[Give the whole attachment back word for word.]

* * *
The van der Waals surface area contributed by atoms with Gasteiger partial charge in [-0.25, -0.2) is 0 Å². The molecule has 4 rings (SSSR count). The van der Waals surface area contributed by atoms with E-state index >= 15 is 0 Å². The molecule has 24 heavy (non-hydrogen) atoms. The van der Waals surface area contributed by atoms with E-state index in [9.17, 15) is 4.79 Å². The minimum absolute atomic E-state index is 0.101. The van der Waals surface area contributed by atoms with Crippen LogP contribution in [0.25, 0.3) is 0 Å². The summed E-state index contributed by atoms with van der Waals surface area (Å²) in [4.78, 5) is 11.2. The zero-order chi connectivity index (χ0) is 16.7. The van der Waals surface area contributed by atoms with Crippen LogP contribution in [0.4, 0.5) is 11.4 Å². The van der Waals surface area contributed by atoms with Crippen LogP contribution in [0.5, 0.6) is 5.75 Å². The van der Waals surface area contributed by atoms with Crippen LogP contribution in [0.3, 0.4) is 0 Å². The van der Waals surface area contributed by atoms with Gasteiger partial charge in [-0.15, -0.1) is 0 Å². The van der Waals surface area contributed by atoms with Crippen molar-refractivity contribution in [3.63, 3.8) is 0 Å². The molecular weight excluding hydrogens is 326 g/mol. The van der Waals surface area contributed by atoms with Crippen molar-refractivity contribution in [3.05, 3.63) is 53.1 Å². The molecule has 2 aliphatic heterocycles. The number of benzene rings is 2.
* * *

The van der Waals surface area contributed by atoms with Gasteiger partial charge in [-0.25, -0.2) is 0 Å². The molecule has 4 rings (SSSR count). The van der Waals surface area contributed by atoms with E-state index >= 15 is 0 Å². The molecule has 24 heavy (non-hydrogen) atoms. The van der Waals surface area contributed by atoms with E-state index in [9.17, 15) is 4.79 Å². The minimum absolute atomic E-state index is 0.101. The van der Waals surface area contributed by atoms with Crippen LogP contribution in [0.25, 0.3) is 0 Å². The summed E-state index contributed by atoms with van der Waals surface area (Å²) in [4.78, 5) is 11.2. The zero-order chi connectivity index (χ0) is 16.7. The van der Waals surface area contributed by atoms with Crippen LogP contribution in [0.4, 0.5) is 11.4 Å². The van der Waals surface area contributed by atoms with Crippen LogP contribution in [0.5, 0.6) is 5.75 Å². The van der Waals surface area contributed by atoms with Crippen LogP contribution in [0.3, 0.4) is 0 Å². The van der Waals surface area contributed by atoms with Gasteiger partial charge in [-0.15, -0.1) is 0 Å². The van der Waals surface area contributed by atoms with Crippen molar-refractivity contribution in [3.63, 3.8) is 0 Å². The molecular weight excluding hydrogens is 326 g/mol. The van der Waals surface area contributed by atoms with Crippen molar-refractivity contribution in [3.05, 3.63) is 53.1 Å². The molecule has 2 aliphatic heterocycles. The number of benzene rings is 2.